Thanks. A picky point, but one worth noting anyway: are we implicitly assuming that all instructions take the same amount of time to execute--regardless of the fact that, for example, a move with two deferred operands requires multiple memory fetches?
One is typically forbidden to ask such questions: it's, like, MAGIC. But--once upon a time, when CPUs were implemented by Brontosauruses gated in and out of two neighboring paddocks, one representing "0", the other representing "1"--one had to consult a processor handbook to determine how many cycles are ACTUALLY required for the evaluation of non-immediate, non-register operands. (We used to hang cards around the brontos' necks that matched the FORTRAN variable names. For integers, a young twenty-footer would suffice; when word length was increased to 64 bits, we had to introduce the Diplodocus.)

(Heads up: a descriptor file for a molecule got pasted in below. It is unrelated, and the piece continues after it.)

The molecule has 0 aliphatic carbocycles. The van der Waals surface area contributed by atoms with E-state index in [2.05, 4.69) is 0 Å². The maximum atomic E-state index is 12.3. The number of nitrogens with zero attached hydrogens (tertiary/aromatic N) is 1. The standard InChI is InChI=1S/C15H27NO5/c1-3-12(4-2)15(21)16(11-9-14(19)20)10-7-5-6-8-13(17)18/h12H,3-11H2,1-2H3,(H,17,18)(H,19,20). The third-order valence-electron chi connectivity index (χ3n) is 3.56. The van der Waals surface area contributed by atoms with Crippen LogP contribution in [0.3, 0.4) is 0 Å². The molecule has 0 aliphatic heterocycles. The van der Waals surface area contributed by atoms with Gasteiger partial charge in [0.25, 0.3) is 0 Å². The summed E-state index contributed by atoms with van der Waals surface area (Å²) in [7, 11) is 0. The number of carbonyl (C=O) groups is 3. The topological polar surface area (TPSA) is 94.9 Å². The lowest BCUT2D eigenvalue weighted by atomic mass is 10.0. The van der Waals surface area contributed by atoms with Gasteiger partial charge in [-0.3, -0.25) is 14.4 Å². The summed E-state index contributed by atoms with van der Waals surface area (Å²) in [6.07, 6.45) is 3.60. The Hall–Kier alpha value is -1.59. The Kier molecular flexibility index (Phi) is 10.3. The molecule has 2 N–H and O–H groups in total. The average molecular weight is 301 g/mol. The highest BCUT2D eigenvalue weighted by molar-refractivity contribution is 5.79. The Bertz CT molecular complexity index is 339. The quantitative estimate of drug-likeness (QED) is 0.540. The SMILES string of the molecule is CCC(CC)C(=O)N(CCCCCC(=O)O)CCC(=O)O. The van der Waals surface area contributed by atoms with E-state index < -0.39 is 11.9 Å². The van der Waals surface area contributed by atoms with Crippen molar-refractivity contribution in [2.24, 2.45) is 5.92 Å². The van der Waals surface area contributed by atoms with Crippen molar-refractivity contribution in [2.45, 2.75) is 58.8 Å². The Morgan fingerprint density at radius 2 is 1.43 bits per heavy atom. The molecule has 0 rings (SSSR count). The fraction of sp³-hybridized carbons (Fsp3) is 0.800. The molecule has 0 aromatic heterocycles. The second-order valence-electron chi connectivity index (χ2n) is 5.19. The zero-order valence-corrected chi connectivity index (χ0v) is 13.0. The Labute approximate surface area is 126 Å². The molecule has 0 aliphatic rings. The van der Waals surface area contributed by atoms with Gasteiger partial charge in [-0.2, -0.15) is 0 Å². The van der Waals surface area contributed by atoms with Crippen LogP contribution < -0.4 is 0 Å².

Of course, this can be swept under the rug by actually implementing "memory" as an independent co-processor that operates at a much faster clock rate--such that the slowest possible instruction, perhaps a three-operand instruction with all operands multiply deferred, fits within one "CPU cycle" in the large.